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A fateful encounter

By James LeekPublished 11 days ago 6 min read
Top Story - April 2024
Photo by Kevin Young on Unsplash

"To the left," the wizened Oak hissed, its brow of cloven bark furrowed above the deep brown knots of its eyes. "The left, I said!"

"I heard you the first time," snapped the Sycamore, whose leaves framed its pinched face in the fashion popular among the younger saplings. The Sycamore was altogether too old to pull it off, but it takes so long to grow such a style that he wasn't about to let a few extra tree-rings in his midsection make him question the choices he made last century. "It's no good, she's walking faster than I can grow."

"She's going to go right past us!" The urgency in the Oak's voice was not matched by his face, which took a long time to unfurrow and crease into a new expression. "Just slip a branch under her neck and wrangle the girl over here."

The girl, who had twenty-five human years under her belt and hated being called a girl by the middle-aged men she worked with, let alone by a plant, stopped in the middle of the path and faced the two gnarled trees.

"I've done it!" the Sycamore stammered, as surprised as anyone. "Through some ancient psychic magic I've brought her to a complete standstill. She is entirely at my mercy."

The girl cocked her head at the Sycamore. "You know I can hear you, yes?"

The Oak gasped. "Don't move! Pretend you're a tree."

"How do I do that?" the Sycamore cried, suddenly bereft of both ancient magic and independent thought.

"Just be very still!" A light breeze rolled through the forest, ruffling the leaves of the Oak's lower branches. "Confound this blasted wind! It's no use, we've been rumbled. She definitely saw that."

The girl turned now to the Oak. "I can hear you. With my ears. I can hear the things you are saying, with your mouth-hole. Do you understand that?"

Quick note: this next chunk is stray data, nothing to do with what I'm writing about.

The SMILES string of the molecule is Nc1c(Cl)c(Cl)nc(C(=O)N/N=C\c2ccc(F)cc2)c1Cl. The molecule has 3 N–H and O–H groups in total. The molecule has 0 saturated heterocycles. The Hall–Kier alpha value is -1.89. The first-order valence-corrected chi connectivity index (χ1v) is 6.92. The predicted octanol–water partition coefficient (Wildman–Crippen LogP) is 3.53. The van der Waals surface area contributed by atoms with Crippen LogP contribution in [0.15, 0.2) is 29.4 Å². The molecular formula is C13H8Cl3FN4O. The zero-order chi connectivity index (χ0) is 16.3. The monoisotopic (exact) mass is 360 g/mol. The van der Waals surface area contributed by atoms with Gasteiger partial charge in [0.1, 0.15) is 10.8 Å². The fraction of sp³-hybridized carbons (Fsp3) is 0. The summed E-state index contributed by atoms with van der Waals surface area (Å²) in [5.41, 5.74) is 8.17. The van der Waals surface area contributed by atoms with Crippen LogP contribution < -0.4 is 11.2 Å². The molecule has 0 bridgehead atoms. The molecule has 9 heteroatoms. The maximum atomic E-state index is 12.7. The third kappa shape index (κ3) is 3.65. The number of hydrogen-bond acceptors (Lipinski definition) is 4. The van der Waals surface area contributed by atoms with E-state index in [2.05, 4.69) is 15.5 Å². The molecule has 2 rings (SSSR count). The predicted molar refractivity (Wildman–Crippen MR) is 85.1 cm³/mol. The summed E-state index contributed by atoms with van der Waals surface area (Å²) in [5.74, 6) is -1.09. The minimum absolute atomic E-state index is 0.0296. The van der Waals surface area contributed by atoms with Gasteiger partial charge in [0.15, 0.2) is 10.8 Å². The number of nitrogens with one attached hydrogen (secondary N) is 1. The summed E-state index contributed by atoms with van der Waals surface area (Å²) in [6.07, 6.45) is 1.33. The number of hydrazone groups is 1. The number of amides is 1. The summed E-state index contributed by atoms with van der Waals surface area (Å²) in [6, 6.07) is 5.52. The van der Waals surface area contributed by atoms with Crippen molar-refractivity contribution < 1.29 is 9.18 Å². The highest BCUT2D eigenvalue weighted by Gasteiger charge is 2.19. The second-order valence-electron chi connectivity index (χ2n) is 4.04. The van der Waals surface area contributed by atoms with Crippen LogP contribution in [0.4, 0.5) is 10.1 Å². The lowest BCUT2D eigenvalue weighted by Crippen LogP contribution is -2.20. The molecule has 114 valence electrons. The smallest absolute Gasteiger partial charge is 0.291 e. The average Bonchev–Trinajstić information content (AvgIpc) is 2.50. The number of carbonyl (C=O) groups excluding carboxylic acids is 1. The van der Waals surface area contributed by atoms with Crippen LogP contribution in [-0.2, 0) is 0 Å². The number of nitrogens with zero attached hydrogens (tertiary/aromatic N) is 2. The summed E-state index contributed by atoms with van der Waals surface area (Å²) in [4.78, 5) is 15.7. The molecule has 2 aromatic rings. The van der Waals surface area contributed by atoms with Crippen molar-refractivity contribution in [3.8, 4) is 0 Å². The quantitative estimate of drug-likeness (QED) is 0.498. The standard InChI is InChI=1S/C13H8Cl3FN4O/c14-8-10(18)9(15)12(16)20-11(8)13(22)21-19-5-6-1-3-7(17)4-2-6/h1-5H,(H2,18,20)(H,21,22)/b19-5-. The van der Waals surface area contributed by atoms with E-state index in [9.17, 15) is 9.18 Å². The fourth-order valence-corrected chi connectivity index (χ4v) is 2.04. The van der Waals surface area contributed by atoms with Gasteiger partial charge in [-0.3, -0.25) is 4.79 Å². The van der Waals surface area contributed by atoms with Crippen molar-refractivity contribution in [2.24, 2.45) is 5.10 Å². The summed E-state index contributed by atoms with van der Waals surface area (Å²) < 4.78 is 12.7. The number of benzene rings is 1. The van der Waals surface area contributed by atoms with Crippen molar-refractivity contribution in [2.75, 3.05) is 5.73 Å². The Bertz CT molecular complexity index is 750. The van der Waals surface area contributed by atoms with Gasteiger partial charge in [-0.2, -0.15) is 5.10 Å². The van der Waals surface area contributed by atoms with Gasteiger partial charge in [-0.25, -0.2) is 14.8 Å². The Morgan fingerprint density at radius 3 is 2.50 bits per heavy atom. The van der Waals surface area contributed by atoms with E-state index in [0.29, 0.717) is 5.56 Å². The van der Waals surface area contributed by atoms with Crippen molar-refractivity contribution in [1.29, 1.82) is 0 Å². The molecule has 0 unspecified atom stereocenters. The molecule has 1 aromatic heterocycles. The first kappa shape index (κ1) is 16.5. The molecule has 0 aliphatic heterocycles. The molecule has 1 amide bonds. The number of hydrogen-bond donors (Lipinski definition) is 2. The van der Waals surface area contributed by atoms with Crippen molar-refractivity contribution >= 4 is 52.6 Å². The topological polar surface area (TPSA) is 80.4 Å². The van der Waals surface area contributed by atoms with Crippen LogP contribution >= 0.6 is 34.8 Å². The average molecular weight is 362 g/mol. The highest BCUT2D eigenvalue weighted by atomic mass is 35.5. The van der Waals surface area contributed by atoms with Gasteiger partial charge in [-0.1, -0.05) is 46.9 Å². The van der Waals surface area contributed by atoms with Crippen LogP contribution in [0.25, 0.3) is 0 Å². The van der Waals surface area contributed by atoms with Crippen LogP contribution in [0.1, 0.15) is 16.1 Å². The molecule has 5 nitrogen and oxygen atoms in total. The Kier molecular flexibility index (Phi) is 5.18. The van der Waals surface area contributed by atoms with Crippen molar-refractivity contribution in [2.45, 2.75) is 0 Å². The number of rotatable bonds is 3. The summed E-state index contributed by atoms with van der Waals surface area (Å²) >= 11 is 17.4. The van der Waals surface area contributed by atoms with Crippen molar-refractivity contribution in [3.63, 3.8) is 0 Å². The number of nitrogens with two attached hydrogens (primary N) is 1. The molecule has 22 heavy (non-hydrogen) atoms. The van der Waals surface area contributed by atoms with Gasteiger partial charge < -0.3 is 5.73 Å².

By now, the Oak's expression had caught up with his previous sentiment, so he looked very urgent as he met the girl's eyes and said, "I am a tree!"

The girl raised her eyebrows, because it seemed like the only sensible response to such a statement. "Yes, and I am a woman, not a girl. My name is Winona. What are your names?"

At that, the Oak faltered and the Sycamore looked befuddled for the both of them. This was made possible only by the comparative suppleness of his bark.

"Names?" the Sycamore said. "We don't have names. I don't know why we would need them. We only speak to each other."

Winona peered beyond the two old trees, at the verdant forest stretching into an emerald abyss of branch and leaf. "What about these other trees?"

The Oak harrumphed, and his face made it look like he did so with great urgency. "They're all too young and cool to speak to us old-woods. Isn't that right?"

The Sycamore let out a deep sigh. (If Winona's recollection of her biology class held true, that sigh would be almost entirely oxygen, but she couldn't say what part of the tree the sigh came from. A sensible guess would be the leaves, but it looked very much like it came from the round hole that seemed to be the tree's mouth.) "Yes, the saplings of today have no respect. You can have the most fashionable leaf-parting in the forest and still not get so much as a 'how do you do?' from that moody bunch."

"The saplings don't say 'how do you do', they say 'what is up?'" corrected the Oak. "To which a tree in the know will respond, 'what is up, to you?'"

Winona had been tapping her foot for much of this exchange, and now she held up her hands in defeat. "That makes no sense. And they can't all be saplings. What about that old-looking willow back there?"

"Shh!" said the Oak, whose urgent expression had softened too soon for this caution to have the full effect. "Don't let her hear you, she's worse than silence!"

Behind them, in a small clearing, the Willow stirred. A shiver passed through the leaves that draped themselves languorously across the floor, and an ethereal voice floated through the foliage. "What do mine ears behold? Hast some fortunate traveller come in search of the wisdom of the Willow? One must only ask and I shall bequeath all that I know."